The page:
A Winnipeg lawyer has been disbarred after admitting to misappropriating at least $50,000 from several of his clients.
Jeff Andrew Salmon, 35, will no longer be able to practise law anywhere in Canada following a disciplinary hearing last week before the Law Society of Manitoba.
Salmon didn't deny charges of professional misconduct or fight for a lesser sanction.
He has since left the province.
However, Salmon may not be done with the legal system. Law society CEO Alan Fineblit said the matter has now been forwarded to Winnipeg police for a criminal investigation.
"That's an automatic for us," said Fineblit. "It will likely take some time (before charges may be laid). It's usually a slow process."
Salmon was called to the bar in 2009 and worked briefly at Aikins, MacAulay & Thorvaldson before branching out on his own in 2011. Fineblit said that's when the thefts began. They were eventually uncovered during an audit in 2012.
Essentially, Salmon admitted using stolen money from one client to cover for money he'd taken from another. Fineblit said that created a situation where "it was inevitable" he was going to get caught.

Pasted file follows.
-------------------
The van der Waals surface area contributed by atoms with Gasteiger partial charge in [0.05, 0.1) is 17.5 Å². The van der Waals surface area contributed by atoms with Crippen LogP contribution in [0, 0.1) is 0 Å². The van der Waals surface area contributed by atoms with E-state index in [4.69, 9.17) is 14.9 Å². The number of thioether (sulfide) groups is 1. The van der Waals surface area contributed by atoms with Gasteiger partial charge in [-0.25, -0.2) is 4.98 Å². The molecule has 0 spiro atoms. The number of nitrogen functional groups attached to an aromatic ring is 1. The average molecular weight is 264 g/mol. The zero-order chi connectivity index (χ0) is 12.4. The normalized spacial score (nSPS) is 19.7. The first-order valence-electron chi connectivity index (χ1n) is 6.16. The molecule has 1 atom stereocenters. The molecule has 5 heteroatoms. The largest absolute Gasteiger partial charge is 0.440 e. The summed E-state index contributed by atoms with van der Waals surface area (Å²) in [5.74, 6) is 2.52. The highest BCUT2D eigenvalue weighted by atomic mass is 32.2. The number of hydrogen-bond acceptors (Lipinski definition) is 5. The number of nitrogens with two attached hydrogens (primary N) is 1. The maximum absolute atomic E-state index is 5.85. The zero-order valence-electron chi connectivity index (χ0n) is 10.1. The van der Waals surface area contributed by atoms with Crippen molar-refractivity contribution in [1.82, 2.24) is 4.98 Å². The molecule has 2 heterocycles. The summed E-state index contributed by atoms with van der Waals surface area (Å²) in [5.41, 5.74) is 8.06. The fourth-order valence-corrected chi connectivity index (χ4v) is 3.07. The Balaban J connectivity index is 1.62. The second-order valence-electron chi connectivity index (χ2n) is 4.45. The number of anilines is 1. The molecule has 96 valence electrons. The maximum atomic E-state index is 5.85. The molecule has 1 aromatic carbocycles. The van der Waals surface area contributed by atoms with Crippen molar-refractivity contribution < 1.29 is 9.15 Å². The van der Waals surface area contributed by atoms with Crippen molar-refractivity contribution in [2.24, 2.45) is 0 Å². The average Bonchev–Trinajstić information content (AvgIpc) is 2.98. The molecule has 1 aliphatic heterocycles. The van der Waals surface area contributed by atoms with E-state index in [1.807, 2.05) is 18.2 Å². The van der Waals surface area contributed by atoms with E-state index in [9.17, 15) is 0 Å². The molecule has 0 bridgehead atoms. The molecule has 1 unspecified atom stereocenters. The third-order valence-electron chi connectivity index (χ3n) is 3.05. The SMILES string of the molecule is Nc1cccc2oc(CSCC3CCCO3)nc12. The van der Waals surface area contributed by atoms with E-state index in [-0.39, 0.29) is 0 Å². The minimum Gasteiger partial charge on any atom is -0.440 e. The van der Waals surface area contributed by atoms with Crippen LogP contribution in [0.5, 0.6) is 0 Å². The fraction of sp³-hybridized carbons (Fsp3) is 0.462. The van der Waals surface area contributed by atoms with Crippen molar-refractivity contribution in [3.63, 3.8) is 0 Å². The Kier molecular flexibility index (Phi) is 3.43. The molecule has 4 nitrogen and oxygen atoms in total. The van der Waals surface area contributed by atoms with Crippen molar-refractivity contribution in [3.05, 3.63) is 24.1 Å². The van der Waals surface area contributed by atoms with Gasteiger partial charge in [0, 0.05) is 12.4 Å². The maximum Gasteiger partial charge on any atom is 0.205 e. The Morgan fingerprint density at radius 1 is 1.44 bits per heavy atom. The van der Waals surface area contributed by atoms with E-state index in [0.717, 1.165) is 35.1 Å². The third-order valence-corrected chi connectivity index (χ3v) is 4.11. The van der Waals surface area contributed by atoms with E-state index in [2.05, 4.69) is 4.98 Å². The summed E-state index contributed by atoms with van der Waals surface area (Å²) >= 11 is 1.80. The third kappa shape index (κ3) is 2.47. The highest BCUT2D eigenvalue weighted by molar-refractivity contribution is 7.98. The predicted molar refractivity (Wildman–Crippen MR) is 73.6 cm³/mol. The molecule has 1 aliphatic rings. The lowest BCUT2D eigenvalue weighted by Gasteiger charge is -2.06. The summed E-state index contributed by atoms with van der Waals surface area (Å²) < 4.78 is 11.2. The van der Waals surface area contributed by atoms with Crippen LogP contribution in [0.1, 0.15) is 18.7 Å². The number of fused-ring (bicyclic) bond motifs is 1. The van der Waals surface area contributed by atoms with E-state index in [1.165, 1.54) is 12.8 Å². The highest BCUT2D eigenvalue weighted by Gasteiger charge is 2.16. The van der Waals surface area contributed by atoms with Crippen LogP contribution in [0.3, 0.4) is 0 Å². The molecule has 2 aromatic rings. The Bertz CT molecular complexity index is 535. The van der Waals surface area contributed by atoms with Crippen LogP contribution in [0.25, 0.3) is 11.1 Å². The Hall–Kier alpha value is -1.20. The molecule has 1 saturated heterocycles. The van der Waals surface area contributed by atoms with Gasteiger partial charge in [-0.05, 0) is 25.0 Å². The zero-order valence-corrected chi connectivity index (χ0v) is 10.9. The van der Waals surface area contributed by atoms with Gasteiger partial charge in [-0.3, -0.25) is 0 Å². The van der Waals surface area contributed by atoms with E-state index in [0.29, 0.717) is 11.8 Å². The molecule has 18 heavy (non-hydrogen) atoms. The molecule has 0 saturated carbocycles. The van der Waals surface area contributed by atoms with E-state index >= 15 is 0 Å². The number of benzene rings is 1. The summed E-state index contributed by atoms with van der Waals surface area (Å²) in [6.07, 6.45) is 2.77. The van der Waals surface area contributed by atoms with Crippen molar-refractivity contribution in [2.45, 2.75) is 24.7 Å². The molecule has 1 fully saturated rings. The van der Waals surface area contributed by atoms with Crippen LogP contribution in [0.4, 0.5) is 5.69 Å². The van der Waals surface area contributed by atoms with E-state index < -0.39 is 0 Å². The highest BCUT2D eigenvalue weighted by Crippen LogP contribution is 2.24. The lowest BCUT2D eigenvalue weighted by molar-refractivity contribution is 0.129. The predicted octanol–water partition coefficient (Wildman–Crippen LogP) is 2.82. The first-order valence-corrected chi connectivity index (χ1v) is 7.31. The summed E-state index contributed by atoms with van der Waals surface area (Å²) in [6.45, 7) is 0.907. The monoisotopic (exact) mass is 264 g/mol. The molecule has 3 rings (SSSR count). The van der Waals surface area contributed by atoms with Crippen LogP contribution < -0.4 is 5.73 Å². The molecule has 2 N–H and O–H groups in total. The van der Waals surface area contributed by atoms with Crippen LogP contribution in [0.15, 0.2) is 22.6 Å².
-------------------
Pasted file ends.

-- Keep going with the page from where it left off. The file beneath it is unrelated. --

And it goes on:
Salmon has not repaid any of the money or disclosed what it was being used for. The Law Society of Manitoba has now repaid all of the victims through a pool account all Manitoba lawyers pay into for these types of situations. They will now seek to go after Salmon for reimbursement but could face a difficult fight.
"We're not that optimistic," said Fineblit.
Fineblit said disbarring Salmon was really the only recourse for the society, given such a gross breach of trust. It's a rare sanction, taken against less than one lawyer per year on average.
Most recently, a veteran Manitoba criminal lawyer was stripped of his licence following repeated procedural and ethical violations. Ron Nadeau was disbarred last fall after being charged with 60 violations, which were uncovered by an audit of his private practice.
Nadeau was found to have improperly pocketed retainer fees from clients rather than placing them in trust, as is required.
Nadeau was based out of Winnipeg but did much of his work in northern Manitoba communities and would often take payment from clients in the form of credits on his Northern Store account. He would then use the money to purchase groceries, clothing and other items such as cigars.
However, no criminal investigation resulted, as the services that were paid for were in fact rendered.
But Nadeau made his personal situation worse by misleading the law society when questioned about it and even falsifying records in an attempt to cover up what he'd done.